Principal Investigators:
Jessica Ball (Faculty, School of Child and Youth Care, U. Victoria)
Barbara Bernhardt (Faculty, School of Audiology and Speech Sciences,
U. Brit. Col.)

First Nations Advisor:
Katherine Fraser (M.Ed.) (Education, U. Victoria, Nu-chah-nulth Tribal Association)

Jeff Deby (Sociolinguistics Consultant)

First Nations Co-Investigator for Phase 1:
Laura Fraser (B.A.) (Art History, U. Victoria, Nu-chah-nulth Tribal Association)

Project Assistant:
Lori Speck, 'Namgis First Nation

Project Background

This project area emphasizes the influences of Indigenous language learning and cultural aspects of language socialization on English conversational style and dialect. Dialect learning and features of language mediated interaction using varieties of the dominant language have implications for education, developmental assessment, early intervention, cultural preservation and justice issues. There is an emerging awareness that the heritage languages, language socialization, and cultures of Indigenous Peoples living in Canada influence the ways in which Indigenous children and families use English, as well as their experiences within dominant culture institutions such as schools.

As a group, Indigenous children and youth have not been as successful as they could be in the school system. This may be because of a lack of appreciation by preschool and school teachers for conversational styles, preferences, and expectations surrounding the use of English by Indigenous children and youth. The investigations undertaken by Jessica Ball, Barbara May Bernhardt, Sharla Peltier and others within the Early Childhood Development Intercultural Partnerships group, concurrent with a small number of practitioners and linguistics specialists in Canada, have taken a first step to explore this topic.

Project Goal

This exploratory project has successfully stimulated broader interest within the fields of linguistics and education in the nature of Indigenous English dialects, and has begun to raise awareness of the need to appreciate the language skills that Indigenous children may possess although they may be using a variant of English not familiar to members of the dominant culture. The project has contributed a comprehensive review of the extant literature on Indigenous English dialects, and has formulated some general principles and specific strategies for future researchers to engage this topic through language sampling and analysis.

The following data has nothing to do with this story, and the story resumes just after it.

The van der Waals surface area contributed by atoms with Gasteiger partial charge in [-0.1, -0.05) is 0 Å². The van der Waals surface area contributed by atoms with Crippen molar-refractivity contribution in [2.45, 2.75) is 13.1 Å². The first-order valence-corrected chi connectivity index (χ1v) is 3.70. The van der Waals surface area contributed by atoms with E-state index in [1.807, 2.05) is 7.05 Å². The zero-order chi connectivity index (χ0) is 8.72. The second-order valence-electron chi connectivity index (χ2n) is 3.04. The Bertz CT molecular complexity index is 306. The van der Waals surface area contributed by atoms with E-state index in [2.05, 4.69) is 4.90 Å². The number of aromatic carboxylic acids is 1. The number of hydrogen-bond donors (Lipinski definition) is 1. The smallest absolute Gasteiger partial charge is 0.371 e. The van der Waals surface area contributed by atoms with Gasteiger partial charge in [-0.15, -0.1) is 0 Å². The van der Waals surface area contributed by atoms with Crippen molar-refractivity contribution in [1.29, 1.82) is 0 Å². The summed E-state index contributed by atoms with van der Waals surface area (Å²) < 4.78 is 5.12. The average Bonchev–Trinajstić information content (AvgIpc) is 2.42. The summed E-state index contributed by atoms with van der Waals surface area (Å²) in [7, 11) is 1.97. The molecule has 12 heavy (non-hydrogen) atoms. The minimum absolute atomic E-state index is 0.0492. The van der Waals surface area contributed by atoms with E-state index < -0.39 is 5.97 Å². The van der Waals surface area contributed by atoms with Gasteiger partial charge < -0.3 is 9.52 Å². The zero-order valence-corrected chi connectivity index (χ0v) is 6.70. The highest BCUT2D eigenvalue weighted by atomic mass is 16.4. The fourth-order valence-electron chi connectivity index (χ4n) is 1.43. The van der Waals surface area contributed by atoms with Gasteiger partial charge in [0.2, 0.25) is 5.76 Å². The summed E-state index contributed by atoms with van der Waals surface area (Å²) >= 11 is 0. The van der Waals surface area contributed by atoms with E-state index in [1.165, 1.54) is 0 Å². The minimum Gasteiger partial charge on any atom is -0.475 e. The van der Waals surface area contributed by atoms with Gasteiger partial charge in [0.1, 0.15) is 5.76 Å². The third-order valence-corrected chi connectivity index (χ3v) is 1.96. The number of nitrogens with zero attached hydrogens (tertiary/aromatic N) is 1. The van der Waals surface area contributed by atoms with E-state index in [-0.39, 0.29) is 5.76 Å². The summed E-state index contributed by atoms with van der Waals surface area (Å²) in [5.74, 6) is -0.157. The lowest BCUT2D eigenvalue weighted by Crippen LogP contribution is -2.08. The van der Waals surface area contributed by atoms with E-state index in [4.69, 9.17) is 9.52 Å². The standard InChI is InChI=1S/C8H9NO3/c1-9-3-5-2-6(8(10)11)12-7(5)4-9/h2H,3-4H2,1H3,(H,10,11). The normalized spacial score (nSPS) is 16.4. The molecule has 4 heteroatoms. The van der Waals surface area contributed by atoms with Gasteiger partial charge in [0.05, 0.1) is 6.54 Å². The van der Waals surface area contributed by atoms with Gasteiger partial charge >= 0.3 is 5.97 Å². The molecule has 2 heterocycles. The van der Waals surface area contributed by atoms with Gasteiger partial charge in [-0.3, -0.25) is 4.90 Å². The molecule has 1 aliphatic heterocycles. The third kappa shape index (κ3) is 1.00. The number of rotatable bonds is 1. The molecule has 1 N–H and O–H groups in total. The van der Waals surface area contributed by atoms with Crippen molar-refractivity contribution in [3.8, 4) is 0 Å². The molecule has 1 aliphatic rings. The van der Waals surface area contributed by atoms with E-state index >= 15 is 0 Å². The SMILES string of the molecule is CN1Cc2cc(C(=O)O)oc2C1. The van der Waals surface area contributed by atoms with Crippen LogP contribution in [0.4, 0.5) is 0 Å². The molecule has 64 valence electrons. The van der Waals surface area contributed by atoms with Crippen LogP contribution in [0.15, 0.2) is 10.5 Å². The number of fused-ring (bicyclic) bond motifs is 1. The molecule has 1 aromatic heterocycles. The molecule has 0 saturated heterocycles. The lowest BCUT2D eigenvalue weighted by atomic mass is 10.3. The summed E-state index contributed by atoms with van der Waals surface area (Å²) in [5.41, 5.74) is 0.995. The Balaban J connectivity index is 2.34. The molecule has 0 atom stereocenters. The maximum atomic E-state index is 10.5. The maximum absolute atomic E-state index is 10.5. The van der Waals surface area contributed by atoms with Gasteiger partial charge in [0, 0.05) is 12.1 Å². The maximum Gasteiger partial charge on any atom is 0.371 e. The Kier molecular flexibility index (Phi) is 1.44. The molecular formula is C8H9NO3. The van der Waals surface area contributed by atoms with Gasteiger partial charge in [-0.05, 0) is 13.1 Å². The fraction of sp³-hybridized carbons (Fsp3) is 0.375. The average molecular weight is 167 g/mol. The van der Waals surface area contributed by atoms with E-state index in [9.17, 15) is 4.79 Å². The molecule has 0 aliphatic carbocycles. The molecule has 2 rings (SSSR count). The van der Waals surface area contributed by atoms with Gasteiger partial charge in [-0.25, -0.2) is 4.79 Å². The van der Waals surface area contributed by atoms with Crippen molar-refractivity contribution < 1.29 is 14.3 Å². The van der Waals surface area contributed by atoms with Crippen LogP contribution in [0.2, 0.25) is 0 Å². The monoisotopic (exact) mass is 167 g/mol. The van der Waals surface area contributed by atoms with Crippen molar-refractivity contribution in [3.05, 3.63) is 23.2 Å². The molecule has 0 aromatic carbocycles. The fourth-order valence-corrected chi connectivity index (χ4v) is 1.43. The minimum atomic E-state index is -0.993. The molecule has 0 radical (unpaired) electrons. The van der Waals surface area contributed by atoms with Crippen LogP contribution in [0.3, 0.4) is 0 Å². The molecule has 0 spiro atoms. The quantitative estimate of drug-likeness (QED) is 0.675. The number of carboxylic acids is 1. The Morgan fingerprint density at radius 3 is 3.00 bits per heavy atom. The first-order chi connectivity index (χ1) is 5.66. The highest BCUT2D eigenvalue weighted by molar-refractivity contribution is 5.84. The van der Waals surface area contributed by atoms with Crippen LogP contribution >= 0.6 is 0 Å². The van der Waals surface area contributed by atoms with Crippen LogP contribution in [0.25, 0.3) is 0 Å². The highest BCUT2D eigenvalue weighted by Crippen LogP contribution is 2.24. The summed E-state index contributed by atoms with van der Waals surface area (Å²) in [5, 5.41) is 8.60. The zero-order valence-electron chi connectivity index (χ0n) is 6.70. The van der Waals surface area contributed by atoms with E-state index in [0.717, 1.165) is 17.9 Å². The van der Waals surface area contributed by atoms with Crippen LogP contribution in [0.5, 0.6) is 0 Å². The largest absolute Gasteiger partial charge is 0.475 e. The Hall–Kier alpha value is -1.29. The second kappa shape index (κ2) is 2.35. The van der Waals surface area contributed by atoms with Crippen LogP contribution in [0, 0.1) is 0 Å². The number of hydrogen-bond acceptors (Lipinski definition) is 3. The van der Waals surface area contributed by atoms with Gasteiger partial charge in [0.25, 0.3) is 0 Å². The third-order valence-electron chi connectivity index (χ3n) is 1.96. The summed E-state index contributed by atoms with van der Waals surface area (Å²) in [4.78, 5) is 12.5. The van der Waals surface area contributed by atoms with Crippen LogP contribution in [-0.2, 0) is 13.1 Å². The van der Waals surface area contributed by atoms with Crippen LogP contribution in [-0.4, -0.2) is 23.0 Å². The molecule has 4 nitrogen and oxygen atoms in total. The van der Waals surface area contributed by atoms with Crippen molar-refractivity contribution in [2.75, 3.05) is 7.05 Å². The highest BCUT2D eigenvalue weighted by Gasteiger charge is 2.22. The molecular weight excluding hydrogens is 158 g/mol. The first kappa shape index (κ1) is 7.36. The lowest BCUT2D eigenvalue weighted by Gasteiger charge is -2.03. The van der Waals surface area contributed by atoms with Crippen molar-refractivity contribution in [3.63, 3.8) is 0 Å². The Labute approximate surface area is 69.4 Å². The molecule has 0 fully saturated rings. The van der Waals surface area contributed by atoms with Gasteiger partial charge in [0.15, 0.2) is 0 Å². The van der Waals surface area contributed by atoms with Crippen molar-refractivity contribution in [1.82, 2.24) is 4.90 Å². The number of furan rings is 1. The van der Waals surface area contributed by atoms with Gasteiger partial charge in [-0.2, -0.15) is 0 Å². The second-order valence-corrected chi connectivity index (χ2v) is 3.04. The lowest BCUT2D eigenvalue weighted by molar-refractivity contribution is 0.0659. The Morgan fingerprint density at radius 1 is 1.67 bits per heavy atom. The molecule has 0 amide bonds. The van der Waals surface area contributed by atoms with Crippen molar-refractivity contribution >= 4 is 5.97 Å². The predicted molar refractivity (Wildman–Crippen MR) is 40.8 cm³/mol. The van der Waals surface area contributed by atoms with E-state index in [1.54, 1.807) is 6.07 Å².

Project Outcomes

  1. Literature review and synthesis. Through a review of published and anecdotal observations of variations in English language learning and use among Indigenous peoples in Canada, the USA, Australia and New Zealand, the project has produced a synthesis of what is known, what is thought, and where future investigators might begin a program of research about Indigenous English dialects in Canada.
  2. Public awareness. The project has promoted awareness of 'non-standard' English as an embodiment of contemporary First Nations culture rather than as a developmental deficit.
  3. Assessment practices. In consultation with First Nations speech-language specialists and community members, as well as with non-Indigenous linguists, the project has formulated some general guidelines for assessment practices that can distinguish between 'language difference' and 'language delay or impairment' in order to increase appropriate responses from teachers and speech-language service practitioners.
  4. Early intervention practices. Implications of dialect language learning and forms of interaction for understanding Indigenous children's communication and development have been explored in consultation with speech-language pathologists and early intervention specialists.